Case Interview Estimation Questions

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Question:

Regarding estimation questions, my friend recently did a first round interview at Booz and Co and the first interview, the full hour was dedicated to estimation question. I was wondering if i should expect that at a Mckinsey interview, or do they usually appear as part of a business case?

My Reply:

It's unusual to get a one-hour estimation question. McKinsey first rounds in most part of the world tend to be interviewer-led cases. So they give you some basic case information, and then they ask you questions about the case.

In situations where this is not the format, you're more likely to see either a few estimation questions or a business case where it is candidate-led with an estimation question sometimes included within the business case.

For the more open-ended format, keep in mind each individual interviewer has remarkable leeway in terms of what they ask. Most candidates think it's some big coordinated effort.

Sometimes it's just the recruiter roaming the hallways inside McKinsey says, "Hey, my interviewer called in sick, are you free to do a few first round interviews for me?"

This is how I first started interviewing.

Do you know how much time and thought I put into the question I would ask my candidates? About 60 seconds. The time it took to get from my office, take the elevator down three floors, and to meet my first candidate in about three minutes.

I made up the case during the elevator ride.

Every individual interviewer is different and they in large part pick whatever case they want to do. Some will coordinate with others (you wouldn't want a final round to be six hours of only estimation questions) and some will certainly coordinate who will do a case vs. who will do a consulting resume-type interview.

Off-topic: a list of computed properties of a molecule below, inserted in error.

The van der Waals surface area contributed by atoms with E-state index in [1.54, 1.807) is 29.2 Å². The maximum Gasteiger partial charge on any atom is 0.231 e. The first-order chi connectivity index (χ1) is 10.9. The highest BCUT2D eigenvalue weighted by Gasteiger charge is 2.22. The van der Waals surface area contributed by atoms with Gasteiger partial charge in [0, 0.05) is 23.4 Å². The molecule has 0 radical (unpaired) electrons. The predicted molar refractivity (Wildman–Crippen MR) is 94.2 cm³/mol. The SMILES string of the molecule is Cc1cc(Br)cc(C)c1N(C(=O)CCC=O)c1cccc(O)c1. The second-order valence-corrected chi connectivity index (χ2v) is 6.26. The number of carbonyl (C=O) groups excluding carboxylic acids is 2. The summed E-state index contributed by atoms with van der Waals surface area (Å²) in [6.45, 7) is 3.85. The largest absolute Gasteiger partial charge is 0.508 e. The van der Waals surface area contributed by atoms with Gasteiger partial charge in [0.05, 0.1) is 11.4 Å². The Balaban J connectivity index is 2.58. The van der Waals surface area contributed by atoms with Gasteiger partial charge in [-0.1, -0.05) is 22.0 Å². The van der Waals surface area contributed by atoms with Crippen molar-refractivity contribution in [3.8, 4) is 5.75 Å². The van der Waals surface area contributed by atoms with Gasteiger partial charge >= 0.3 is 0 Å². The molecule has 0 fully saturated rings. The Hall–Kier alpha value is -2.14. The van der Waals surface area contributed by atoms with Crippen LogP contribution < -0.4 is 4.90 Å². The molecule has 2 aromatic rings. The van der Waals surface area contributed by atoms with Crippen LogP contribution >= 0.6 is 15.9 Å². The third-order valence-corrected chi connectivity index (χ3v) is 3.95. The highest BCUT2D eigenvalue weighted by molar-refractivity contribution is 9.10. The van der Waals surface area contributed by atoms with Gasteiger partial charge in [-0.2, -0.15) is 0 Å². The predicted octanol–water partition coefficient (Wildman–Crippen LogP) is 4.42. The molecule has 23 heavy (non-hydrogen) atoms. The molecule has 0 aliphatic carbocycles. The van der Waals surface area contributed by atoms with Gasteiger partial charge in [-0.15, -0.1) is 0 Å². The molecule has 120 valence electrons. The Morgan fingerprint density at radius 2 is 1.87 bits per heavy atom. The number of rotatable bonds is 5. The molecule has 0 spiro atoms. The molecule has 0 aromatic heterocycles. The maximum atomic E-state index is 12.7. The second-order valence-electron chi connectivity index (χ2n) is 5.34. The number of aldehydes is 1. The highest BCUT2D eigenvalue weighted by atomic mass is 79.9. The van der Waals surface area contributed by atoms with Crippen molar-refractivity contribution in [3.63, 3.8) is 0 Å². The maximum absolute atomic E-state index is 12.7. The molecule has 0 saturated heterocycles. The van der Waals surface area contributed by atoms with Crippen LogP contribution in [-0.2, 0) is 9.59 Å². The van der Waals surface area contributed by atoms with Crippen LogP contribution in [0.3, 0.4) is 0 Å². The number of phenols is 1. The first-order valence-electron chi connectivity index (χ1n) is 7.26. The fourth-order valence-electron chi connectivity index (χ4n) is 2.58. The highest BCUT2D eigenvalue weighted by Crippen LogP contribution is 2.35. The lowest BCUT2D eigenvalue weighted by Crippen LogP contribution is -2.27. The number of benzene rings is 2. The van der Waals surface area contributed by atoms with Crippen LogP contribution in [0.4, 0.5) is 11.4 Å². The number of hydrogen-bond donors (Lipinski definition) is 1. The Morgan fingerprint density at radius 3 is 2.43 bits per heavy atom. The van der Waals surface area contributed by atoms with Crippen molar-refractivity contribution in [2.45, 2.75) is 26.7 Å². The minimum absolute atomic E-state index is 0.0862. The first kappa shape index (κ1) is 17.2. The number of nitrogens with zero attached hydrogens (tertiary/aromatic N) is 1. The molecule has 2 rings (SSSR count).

But once an interviewer is designated to do a case, they will in many cases use personal preference to pick the case.

Also, some will not intentionally plan to give an estimation question in the middle of a business case. But sometimes, a candidate is solving a particular part of a business case and a quick estimation question is just a natural next step -- so they'll ask it right then and there.

By the way, this happens on the job all the time. A client asks you some unexpected question. You don't have access to the company's computer systems, so you do a quick estimate to see if the client's idea is remotely feasible.

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2 comments… add one
  • Opeoluwa Oct 13, 2012, 8:09 am

    Hello Victor,

    Thanks for the resources on your website.

    My question is, during an experience interview, if the interviewer asks me to describe a leadership experience that I had put on my resume (while at undergrad school), would it proper to ask if I could describe a more recent leadership experience (e.g. while employed) instead of the one the interviewer asked for, because I feel it articulates my leadership skills better?

    • Victor Cheng Oct 14, 2012, 12:42 pm

      Opeoluwa,

      If a resume asks about X, you need to provide an answer to X. If you don’t , it feels like you’re hiding something and that causes some interviewers (like me) to want to ask you even more questions about X to see if you were exaggerating, lying, or perhaps got fired from the job.

      The better way is to give an answer to X and in your answer allude to or reference Y experience. Most interviewers will pick up the “hint” and then ask you about Y.

      Victor

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